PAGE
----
Al-Bishri explained to Arab News that despite the lack of water in the area, he was able to construct a full ecosystem using sustainable farming methods such as bumble-bee pollination, hydroponic saltwater technology, and a fully automated monitoring system.

On a 15,000-square-meter strip of family land, Al-Bishri established Mojan Farms in 2020 with five greenhouses, each containing a different type of herb or vegetable.

Hydroponic technology allows for the cultivation of crops without soil, with roots growing in a liquid nutrient solution or inside moist inert materials like Rockwool and Vermiculite.


Despite the lack of water in the area, Sofian Al-Bishri was able to construct a full ecosystem using sustainable farming methods such as bumble- bee pollination, hydroponic saltwater technology, and a fully automated monitoring system.

The water of the liquid nutrient solution is a mixture of essential plant food, allowing faster crop growth than traditional planting methods.

The farm has various crops, including basil, Japanese cabbage, lettuce and cherry tomatoes. “Every house is a separate ecosystem. We do this to eliminate cross-contamination, so each house is separate and has its designated variety.”

Mojan Farms is environmentally friendly because the system captures and reuses water, rather than allowing it to drain away. “We use drip irrigation, it reduces the water usage by 40 percent, and we work with a company locally that produces biopolymers, which are formed into gels that we have under the ground right now.”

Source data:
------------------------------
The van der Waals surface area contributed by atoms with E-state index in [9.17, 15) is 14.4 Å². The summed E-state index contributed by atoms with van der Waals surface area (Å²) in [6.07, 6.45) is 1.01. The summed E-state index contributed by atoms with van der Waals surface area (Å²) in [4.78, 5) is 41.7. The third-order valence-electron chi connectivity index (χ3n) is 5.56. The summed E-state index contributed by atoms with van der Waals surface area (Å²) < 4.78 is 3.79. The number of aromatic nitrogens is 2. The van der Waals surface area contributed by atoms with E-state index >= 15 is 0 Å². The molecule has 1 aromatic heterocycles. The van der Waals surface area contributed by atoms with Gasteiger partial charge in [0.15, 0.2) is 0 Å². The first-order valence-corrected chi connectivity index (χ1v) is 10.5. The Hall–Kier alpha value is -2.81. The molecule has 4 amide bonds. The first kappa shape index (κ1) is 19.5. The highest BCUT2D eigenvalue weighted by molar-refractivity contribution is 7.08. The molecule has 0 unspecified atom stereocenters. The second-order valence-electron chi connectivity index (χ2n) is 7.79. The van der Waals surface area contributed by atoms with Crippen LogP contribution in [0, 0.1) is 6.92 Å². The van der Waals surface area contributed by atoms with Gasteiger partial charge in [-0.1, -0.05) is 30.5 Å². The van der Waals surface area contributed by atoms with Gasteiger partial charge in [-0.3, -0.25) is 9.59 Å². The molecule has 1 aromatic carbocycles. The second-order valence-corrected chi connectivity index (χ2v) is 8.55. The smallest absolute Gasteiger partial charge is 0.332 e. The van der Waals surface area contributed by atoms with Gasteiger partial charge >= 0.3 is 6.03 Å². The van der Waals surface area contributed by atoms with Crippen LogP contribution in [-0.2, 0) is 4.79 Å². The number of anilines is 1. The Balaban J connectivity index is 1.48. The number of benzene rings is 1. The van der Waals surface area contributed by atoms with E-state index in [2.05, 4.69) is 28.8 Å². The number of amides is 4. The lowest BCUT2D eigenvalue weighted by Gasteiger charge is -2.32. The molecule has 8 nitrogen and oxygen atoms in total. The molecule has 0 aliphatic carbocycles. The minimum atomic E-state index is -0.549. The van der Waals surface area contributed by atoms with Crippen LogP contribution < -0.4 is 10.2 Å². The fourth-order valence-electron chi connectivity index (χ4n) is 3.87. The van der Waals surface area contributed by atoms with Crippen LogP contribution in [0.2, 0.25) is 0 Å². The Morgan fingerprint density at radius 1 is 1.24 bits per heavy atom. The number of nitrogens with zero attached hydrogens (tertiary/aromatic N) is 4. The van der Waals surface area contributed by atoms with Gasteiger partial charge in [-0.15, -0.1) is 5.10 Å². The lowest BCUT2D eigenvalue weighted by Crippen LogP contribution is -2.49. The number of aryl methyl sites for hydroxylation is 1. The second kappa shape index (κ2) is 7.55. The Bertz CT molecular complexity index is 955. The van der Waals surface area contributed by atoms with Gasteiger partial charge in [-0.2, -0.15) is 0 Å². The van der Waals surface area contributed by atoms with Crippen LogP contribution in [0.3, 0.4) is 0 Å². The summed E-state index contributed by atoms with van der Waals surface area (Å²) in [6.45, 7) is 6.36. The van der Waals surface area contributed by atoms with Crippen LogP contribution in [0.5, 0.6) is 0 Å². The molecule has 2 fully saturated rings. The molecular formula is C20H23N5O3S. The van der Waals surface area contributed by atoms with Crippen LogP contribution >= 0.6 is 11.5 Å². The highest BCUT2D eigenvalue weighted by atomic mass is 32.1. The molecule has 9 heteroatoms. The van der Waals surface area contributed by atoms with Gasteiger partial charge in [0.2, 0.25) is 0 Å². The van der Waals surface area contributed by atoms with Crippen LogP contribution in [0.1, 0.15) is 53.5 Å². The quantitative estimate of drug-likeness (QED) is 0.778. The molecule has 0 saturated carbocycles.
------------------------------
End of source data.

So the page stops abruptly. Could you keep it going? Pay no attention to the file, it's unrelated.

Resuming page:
“When talking about wasted water, the problem is when you irrigate the crops, the water just gets drained down. It doesn’t get retained in the soil. So these polymers hold the water which transforms into a gel full of water, allowing enough time for the plant to absorb it, so we get to irrigate much less.”

There is also considerable automation in place, which allows for cooling and irrigation. “We need to believe in research and data, this is our game. I invested in some retrofitted tech from other industries to cut down on labor requirements and time.”

Instead of having an engineer constantly monitor water usage and the spreading of fertilizers, Mojan’s greenhouses are equipped with a sensor system.

“All of these smart devices that we have are automatically connected to the cloud, it all tunes into risk management, so we protect ourselves from any loss of crops.”

Al-Bishri said that he grows crops that are in demand by industry, and is constantly gathering data, sometimes over months, from restaurants, distributors and importers. “So we find those strains that are usually imported, and we find ways to grow them locally.”

Al-Bishri said his farms produce 300 to 400 kilograms of produce ever month. He chooses to grow some Italian strains such as Genovese basil which is different from local ones. In addition, he produces Lola Rossa and Lollo Bionda lettuces, both red Italian types, used mostly to garnish burgers.